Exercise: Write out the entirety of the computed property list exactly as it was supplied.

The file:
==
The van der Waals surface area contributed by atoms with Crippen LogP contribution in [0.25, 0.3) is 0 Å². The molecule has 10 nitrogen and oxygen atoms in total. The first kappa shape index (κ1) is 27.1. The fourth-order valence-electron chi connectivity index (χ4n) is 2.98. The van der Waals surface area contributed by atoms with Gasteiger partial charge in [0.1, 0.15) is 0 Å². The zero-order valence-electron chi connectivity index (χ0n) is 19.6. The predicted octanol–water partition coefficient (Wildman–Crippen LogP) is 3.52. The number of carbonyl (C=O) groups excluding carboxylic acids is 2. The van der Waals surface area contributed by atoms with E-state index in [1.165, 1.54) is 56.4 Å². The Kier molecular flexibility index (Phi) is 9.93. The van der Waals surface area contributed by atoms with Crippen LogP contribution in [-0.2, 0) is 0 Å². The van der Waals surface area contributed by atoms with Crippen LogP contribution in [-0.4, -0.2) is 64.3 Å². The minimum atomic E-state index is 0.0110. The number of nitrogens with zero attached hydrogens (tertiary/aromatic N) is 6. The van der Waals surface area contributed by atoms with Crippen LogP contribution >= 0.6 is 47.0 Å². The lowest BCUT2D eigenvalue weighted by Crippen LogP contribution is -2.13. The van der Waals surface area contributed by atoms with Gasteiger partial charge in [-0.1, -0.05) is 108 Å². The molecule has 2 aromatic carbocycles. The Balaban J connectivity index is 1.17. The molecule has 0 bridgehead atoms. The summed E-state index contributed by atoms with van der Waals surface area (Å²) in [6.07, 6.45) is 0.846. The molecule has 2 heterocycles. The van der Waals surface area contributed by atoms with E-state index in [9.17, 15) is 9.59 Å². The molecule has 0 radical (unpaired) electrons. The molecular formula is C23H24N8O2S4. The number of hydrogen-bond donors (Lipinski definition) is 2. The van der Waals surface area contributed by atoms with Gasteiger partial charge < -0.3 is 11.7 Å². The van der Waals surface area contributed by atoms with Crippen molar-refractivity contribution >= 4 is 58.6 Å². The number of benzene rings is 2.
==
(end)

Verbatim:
The van der Waals surface area contributed by atoms with Crippen LogP contribution in [0.25, 0.3) is 0 Å². The molecule has 10 nitrogen and oxygen atoms in total. The first kappa shape index (κ1) is 27.1. The fourth-order valence-electron chi connectivity index (χ4n) is 2.98. The van der Waals surface area contributed by atoms with Gasteiger partial charge in [0.1, 0.15) is 0 Å². The zero-order valence-electron chi connectivity index (χ0n) is 19.6. The predicted octanol–water partition coefficient (Wildman–Crippen LogP) is 3.52. The number of carbonyl (C=O) groups excluding carboxylic acids is 2. The van der Waals surface area contributed by atoms with E-state index in [1.165, 1.54) is 56.4 Å². The Kier molecular flexibility index (Phi) is 9.93. The van der Waals surface area contributed by atoms with Crippen LogP contribution in [-0.2, 0) is 0 Å². The van der Waals surface area contributed by atoms with Crippen LogP contribution in [-0.4, -0.2) is 64.3 Å². The minimum atomic E-state index is 0.0110. The number of nitrogens with zero attached hydrogens (tertiary/aromatic N) is 6. The van der Waals surface area contributed by atoms with Crippen LogP contribution >= 0.6 is 47.0 Å². The lowest BCUT2D eigenvalue weighted by Crippen LogP contribution is -2.13. The van der Waals surface area contributed by atoms with Gasteiger partial charge in [-0.1, -0.05) is 108 Å². The molecule has 2 aromatic carbocycles. The Balaban J connectivity index is 1.17. The molecule has 0 bridgehead atoms. The summed E-state index contributed by atoms with van der Waals surface area (Å²) in [6.07, 6.45) is 0.846. The molecule has 2 heterocycles. The van der Waals surface area contributed by atoms with E-state index in [9.17, 15) is 9.59 Å². The molecule has 0 radical (unpaired) electrons. The molecular formula is C23H24N8O2S4. The number of hydrogen-bond donors (Lipinski definition) is 2. The van der Waals surface area contributed by atoms with Gasteiger partial charge < -0.3 is 11.7 Å². The van der Waals surface area contributed by atoms with Crippen molar-refractivity contribution >= 4 is 58.6 Å². The number of benzene rings is 2.